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About FWSixgunner

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    Sees Sights

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    Texas Cross Timbers
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    James Carmichael

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  1. You need to measure the chamber throats, too, either by slugging or with pin gauges. I doubt they could be smaller than .356 but if you’re after accuracy with cast bullets, you need to know. A quick test is to take the bore slug and see if it will fit through the chamber throats. Cast bullets need to be just a hair smaller than throat diameter. What make is the gun and how many grooves does it have? An odd number (like S&W) can’t be measured with a regular slug & micrometer. The slug won’t have opposing grooves and will measure smaller than actual groove diameter.
  2. Yeah technology isn’t Verals strong suit. I suggest you call or email. He responds very quickly.
  3. Interesting, I had been thinking the same thing (hammering). BTW, what’s the thread pitch of a yoke screw?
  4. I’ve done it on several revolvers using the LBT compound and excellent instructions from Veral Smith. It was kinda fun, though messy, shooting the lap loads. The bullets are so slow you can see them in flight.
  5. Very timely post, I just came here looking for a fix to the exact same problem. One would think Smith would be smart enough to recognize it’s a stress point, and it’s a lot easier to replace a shorn-off yoke screw than a crane, and thus make the plunger from a softer steel. The use of shear pins to prevent damage to critical parts is kinda Mechanical Design 101.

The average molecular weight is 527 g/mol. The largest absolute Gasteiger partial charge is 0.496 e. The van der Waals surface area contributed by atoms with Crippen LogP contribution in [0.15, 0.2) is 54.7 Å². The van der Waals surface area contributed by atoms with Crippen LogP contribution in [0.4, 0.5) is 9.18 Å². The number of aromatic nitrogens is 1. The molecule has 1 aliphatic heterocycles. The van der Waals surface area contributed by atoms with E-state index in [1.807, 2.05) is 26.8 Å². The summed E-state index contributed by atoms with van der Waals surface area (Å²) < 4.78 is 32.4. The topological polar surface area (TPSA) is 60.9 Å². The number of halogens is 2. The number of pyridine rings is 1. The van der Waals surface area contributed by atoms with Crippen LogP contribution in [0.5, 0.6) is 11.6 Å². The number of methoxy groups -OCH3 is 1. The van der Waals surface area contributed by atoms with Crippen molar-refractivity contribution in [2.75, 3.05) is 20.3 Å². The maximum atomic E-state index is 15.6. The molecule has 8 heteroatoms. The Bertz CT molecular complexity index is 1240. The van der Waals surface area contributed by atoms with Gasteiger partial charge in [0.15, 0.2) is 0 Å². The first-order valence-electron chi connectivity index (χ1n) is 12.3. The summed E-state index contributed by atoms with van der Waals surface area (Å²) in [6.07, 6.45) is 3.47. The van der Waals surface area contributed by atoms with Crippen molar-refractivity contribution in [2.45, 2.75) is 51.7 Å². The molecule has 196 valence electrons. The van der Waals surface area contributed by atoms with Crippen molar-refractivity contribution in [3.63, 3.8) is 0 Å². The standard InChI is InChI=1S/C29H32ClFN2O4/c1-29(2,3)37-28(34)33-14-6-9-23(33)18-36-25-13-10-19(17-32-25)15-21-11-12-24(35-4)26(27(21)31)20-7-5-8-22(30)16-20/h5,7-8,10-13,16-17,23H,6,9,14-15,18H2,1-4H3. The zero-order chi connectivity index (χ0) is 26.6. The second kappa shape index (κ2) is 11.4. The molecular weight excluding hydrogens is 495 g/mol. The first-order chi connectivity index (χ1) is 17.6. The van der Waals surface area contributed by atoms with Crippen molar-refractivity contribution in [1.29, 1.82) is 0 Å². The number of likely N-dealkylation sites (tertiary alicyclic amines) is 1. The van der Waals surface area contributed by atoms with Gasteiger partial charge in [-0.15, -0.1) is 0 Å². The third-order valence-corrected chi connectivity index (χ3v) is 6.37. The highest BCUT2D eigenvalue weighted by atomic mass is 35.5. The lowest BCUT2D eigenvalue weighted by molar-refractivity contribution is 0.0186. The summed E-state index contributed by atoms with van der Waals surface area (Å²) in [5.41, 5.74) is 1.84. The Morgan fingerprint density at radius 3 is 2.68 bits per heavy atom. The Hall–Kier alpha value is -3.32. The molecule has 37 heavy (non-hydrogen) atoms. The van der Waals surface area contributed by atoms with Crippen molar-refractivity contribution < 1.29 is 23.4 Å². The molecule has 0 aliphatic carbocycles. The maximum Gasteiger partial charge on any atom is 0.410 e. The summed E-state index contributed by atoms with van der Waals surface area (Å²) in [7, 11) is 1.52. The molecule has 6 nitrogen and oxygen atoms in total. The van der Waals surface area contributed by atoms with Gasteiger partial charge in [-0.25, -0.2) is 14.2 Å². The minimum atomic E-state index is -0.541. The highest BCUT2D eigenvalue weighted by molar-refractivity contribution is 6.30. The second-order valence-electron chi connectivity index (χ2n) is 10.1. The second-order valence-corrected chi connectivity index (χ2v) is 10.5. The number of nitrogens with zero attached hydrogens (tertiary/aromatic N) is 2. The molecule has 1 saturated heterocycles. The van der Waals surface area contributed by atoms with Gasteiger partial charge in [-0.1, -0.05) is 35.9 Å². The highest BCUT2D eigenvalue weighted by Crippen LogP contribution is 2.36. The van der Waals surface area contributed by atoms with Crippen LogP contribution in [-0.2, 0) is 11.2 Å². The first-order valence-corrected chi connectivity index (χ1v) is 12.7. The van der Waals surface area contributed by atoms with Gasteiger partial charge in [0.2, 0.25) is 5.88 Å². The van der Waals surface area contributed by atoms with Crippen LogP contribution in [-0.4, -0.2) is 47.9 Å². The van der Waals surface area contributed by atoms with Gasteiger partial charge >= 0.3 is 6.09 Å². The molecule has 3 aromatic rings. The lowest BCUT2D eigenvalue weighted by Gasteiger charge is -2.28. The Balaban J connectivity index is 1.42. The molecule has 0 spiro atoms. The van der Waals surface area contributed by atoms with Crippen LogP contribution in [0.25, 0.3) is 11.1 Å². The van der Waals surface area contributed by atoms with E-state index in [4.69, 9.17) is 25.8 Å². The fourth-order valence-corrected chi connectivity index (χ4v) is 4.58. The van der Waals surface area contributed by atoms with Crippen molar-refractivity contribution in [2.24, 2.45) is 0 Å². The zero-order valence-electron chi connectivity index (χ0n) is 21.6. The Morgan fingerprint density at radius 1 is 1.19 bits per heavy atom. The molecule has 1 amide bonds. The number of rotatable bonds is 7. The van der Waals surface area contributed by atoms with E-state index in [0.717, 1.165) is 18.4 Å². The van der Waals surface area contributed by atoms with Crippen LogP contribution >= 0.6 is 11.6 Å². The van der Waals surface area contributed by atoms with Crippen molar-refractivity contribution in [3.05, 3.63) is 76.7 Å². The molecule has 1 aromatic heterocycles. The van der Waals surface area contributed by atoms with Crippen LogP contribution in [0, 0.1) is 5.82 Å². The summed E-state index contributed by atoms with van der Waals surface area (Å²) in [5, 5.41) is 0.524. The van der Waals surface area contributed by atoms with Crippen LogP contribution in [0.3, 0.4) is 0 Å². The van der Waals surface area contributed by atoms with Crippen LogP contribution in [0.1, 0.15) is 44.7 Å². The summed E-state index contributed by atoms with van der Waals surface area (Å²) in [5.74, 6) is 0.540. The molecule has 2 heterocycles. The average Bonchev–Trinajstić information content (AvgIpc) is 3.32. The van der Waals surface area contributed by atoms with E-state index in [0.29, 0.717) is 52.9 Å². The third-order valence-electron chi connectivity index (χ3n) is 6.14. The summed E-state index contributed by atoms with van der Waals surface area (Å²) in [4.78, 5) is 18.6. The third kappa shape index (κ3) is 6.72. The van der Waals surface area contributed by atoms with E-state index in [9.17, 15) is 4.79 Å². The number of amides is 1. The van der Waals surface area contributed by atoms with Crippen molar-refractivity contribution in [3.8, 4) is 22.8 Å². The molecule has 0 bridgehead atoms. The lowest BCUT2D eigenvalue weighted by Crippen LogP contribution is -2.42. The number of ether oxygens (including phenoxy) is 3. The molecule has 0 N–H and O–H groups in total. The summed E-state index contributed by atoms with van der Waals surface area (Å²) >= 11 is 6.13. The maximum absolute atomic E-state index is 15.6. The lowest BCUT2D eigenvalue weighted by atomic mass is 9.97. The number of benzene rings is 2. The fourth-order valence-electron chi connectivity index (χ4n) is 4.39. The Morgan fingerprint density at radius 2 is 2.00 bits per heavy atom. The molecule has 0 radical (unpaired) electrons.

6. I want one with a unicorn, since that’s what the revo-shooters are these days.
  7. Anybody else here old enough to remember “Western Day” at school, when boys came to school dressed for a CAS match? Oh the fits they would have today!
  8. I handled one and the trigger felt like a ton of bricks. I have an MC 10mm that’s got a pretty good trigger, especially since shimming things up. Smoothness and weight wise, it’s about as good as a duty-tuned S&W, but it’s sooo long.
  9. The second number is the SN and the AUS prefix dates it probably about ‘84-‘86.
  10. For your purposes I’d go with the current 66-8 for a couple of reasons: Easily replaceable front sight. Older guns have an integral front sight and that 1/8” ramp just about completely fills the notch. Later versions are pinned and can be replaced. 66-3 (integral) 66-6 pinned. Replaced with Protocall Design 1/10” fiber optic post. Far easier to pick up quickly, especially shooting an indoor IDPA match. The second reason is your desire to shoot magnums. The older K-frames had a cut at the bottom of the forcing cone and was notorious for splitting with prolonged use of magnum ammo. Look at the flat spot at the bottom of the forcing cone from this 66-3: Here’s a 66-7, where the 2-piece barrel was introduced (at least on the M-66). There’s no flat at the bottom. I haven’t examined a 66-8 yet, but I think the forcing cone might be even thicker. Yes, I know, both of these guns need to be cleaned. I love M-66s and think they’re a better choice for IDPA than the 686.
  11. The throats on my new 625 PC are a very tight .451. A slug run through the bore won’t make it through the throats. Not a good setup for shooting cast. The cylinder is off getting its throats honed to .4525.
  12. I’d rather see a 6-shot 10mm L-frame. On an N-frame, might as well go .41/.44/.45.
  13. Instead, how about you show the LNL how to feed Winchester SPP, because that’s where the problem lies.
  14. Update: my primer feed woes have been isolated to Winchester SPPs. CCI 500, Federal SPSs, and CCI 400s all feed without a hiccup. Hornady says they’re unaware of any issues with Winchester primers but are sending a new slide & tube. Hope this fixes it, or there may be several thousand WSPPs appearing in the classifieds soon.
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